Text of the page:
Rigin 200mg (Palmitoyl Tetrapeptide-3)

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Rigin 200mg (Palmitoyl Tetrapeptide -3)

Rigin Palmitoyl Tetrapeptide-3

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Rigin 200mg (Palmitoyl Tetrapeptide-3)

Rigin is a name that can be applied to a compound in which a fragment of immunoglobulin G (IgG) has been attached to a fatty acid residue (palmitoyl in this case). It can also strictly refer to the IgG fragment alone [1]. In this article, the term refers to the full palmitoyl-Gly-Gln-Pro-Arg molecule and not to the peptide alone. Rigin is of scientific interest for its ability to boost elasticity and firmness of skin. It can also improve skin hydration and smoothness by controlling the secretion of cytokines.

Sequence (Three-Letter Code): Palmitoyl-Gly-Gln-Pro-Arg
Molecular formula: C34H62N8O7
Molecular Formula (Peptide Only): C18H32N8O6
Molecular weight: 694.9 g/mol

Research Application:

Rigin was originally developed as a potential immunostimulatory and neurotrophic (can regrow nervous tissue) peptide. It is still under active investigation for its ability to encourage nerve healing, particularly after burns and tissue grafts [2].

Recently, interest in rigin has increased among researchers involved in trying to understand how extracellular matrix (ECM) growth is modulated. Rigin is being investigated in animal models for its ability to influence collagen and elastin synthesis in the ECM and thus for its ability to improve skin elasticity and firmness [3].

What Is Rigin?

The rigin peptide is a fragment of the IgG antibody found in many mammals (amino acids 341-344 of human IgG H-chain). It was originally developed after a different tetrapeptide, tuftsin, was discovered to have immunostimulatory and neurotrophic activities [2].

The way in which rigin is used can be confusing because sometimes the term “rigin” is used to refer only to a peptide and sometimes to the same peptide with palmitoyl attached. “Rigin peptide” may be a more accurate name for the IgG fragment alone, but the word rigin can legitimately refer to both entities, so take care when discussing. Rigin may also be referred to as palmitoyl tetrapeptide-7 or simply as palmitoyl tetrapeptide.

What Does Rigin Do?

Rigin, it turns out, is capable of modulating the production of interleukin-6 (IL-6), a signaling molecule made by T-cells. IL-6 recruits additional immune cells to the site of injury or infection. Sometimes, however, the immune response can become too large and may damage healthy tissue. In the case of skin, this can lead to damage to the ECM and thus breakdown of collagen and elastin. By counteracting the effects of IL-6, rigin is able to reduce the effects of an immune response and protect the skin from damage.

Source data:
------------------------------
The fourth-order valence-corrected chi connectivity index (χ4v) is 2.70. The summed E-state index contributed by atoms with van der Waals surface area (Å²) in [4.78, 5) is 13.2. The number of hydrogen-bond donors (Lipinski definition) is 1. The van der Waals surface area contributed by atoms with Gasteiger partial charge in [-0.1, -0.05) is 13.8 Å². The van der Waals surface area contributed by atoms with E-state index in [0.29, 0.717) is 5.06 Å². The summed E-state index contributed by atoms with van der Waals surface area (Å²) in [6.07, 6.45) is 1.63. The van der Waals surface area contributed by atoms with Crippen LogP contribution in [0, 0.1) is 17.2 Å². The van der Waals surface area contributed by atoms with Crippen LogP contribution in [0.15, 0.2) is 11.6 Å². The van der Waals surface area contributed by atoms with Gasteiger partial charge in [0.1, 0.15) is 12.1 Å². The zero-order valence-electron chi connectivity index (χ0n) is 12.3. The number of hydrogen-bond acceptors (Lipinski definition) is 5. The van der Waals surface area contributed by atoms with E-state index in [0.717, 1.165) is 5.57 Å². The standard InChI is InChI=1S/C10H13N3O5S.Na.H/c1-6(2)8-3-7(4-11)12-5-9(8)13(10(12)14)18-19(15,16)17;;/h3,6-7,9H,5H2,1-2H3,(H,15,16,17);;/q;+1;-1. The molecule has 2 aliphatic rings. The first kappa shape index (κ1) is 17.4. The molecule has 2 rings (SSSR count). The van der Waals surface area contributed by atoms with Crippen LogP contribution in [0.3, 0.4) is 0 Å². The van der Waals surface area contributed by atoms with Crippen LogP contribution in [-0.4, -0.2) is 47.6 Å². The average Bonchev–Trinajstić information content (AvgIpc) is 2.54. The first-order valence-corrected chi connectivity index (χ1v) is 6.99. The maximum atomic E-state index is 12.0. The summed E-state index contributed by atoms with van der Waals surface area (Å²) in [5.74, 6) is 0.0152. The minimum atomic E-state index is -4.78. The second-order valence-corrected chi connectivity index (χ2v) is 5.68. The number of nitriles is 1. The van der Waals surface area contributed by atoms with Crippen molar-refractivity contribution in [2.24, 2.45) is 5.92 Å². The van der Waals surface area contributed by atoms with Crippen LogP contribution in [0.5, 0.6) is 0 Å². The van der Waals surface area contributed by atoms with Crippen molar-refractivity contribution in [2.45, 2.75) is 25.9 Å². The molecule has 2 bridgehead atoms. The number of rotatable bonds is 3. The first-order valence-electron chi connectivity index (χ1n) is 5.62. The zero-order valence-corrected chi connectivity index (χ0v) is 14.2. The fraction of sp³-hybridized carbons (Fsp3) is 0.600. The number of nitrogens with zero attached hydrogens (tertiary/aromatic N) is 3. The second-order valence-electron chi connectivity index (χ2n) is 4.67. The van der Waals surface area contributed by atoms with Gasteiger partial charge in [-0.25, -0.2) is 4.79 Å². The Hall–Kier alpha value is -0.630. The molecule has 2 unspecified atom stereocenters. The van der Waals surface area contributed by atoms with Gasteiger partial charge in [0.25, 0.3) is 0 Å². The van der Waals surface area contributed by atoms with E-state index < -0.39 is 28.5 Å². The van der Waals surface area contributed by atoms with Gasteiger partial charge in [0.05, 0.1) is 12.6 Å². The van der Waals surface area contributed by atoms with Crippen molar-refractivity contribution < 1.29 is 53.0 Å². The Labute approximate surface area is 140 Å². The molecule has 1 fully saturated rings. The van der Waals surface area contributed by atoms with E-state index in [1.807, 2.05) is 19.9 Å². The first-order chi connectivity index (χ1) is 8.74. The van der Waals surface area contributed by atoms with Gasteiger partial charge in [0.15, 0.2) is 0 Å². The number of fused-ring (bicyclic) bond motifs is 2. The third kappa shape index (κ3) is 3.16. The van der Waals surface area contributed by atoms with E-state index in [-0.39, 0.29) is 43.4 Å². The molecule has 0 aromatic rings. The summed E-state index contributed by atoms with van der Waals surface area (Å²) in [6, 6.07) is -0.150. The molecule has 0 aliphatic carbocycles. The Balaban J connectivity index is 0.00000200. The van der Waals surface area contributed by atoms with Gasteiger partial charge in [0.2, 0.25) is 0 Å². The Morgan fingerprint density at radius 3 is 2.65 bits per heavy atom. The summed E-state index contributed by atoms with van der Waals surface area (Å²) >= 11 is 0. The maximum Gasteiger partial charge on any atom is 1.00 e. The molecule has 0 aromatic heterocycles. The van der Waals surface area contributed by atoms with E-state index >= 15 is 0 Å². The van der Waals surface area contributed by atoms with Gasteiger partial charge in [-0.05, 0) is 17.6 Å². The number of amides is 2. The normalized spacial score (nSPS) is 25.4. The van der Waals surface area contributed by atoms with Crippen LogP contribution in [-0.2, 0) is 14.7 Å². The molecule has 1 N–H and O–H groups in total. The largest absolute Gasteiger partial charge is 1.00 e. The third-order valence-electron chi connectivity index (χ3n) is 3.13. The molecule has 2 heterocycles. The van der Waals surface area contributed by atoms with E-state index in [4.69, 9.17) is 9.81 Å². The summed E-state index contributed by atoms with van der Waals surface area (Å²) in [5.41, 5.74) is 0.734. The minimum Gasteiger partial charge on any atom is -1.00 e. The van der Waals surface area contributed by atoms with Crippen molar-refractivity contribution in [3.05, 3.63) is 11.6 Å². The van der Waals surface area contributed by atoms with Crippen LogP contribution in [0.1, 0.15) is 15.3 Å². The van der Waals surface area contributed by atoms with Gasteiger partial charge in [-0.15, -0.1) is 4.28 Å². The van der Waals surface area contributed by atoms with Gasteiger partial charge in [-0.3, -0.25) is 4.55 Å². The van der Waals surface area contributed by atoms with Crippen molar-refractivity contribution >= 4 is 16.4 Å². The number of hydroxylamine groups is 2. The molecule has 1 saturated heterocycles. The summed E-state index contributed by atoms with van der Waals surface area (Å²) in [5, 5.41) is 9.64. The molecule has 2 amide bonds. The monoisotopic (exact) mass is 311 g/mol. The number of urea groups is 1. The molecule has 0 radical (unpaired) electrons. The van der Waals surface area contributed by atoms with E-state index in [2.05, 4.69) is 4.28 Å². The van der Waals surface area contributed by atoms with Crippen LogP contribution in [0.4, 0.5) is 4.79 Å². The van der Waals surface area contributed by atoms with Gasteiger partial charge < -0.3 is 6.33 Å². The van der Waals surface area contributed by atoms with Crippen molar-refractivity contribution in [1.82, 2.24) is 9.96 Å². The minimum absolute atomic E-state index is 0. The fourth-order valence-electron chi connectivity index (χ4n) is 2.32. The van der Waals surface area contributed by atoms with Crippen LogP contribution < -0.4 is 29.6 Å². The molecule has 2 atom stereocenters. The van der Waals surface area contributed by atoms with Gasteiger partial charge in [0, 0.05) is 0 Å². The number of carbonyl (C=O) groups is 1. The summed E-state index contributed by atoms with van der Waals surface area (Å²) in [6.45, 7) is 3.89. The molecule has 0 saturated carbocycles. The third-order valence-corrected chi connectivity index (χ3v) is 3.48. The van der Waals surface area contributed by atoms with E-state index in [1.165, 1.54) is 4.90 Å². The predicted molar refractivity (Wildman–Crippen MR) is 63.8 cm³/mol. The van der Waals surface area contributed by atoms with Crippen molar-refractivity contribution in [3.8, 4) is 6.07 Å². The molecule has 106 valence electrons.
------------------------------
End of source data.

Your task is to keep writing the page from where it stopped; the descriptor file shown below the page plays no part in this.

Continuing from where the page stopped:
Rigin has also been shown, in animal models, to have activity against matrix metalloproteinases (MMPs). MMPs are a group of enzymes involved in the breakdown of ECM proteins during normal tissue growth. By downregulating the activity of MMPs, rigin can reduce ECM damage and allow cells that restore and maintain the ECM to keep up with the effects of aging [4]. The action of rigin is similar, in some ways, to dehydroepiandosterone, which is sometimes referred to as the “youth hormone.”

Rigin Research on Reducing Skin Damage?

Based on observations from animal research and from studies on human skin cells grown in a laboratory setting, rigin can reduce the effects of aging on the skin. This means reducing the appearance of fine lines and wrinkles as well as evening out skin tone, improving elasticity, and increasing skin hydration. Rigin is often combined with other ingredients, such as palmitoyl oligopeptide, to create a synergistic effect that boosts skin rejuvenation [5].


1. Pubchem. Rigin | C18H32N8O6 - PubChem. Available at: https://pubchem.ncbi.nlm.nih.gov/compound/Rigin#section=Top. (Accessed: 29th July 2016)
2. Dutta, R. C., Puri, A. & Anand, N. Immunomodulatory potential of hydrophobic analogs of Rigin and their role in providing protection against Plasmodium berghei infection in mice. Int. Immunopharmacol. 1, 843–855 (2001).
3. Mondon, P. et al. Evaluation of dermal extracellular matrix and epidermal-dermal junction modifications using matrix-assisted laser desorption/ionization mass spectrometric imaging, in vivo reflectance confocal microscopy, echography, and histology: effect of age and peptide applications. J. Cosmet. Dermatol. 14, 152–160 (2015).
4. Sorsa, T., Tjäderhane, L. & Salo, T. Matrix metalloproteinases (MMPs) in oral diseases. Oral Dis. 10, 311–318 (2004).
5. Matrixyl 3000 (palmitoyl oligopeptide & palmitoyl tetrapeptide-7): Back to the future of skin care. Available at: http://www.smartskincare.com/treatments/topical/palmitoyl-oligopeptide-palmitoyl-tetrapeptide-7-matrixyl-3000.html. (Accessed: 28th July 2016)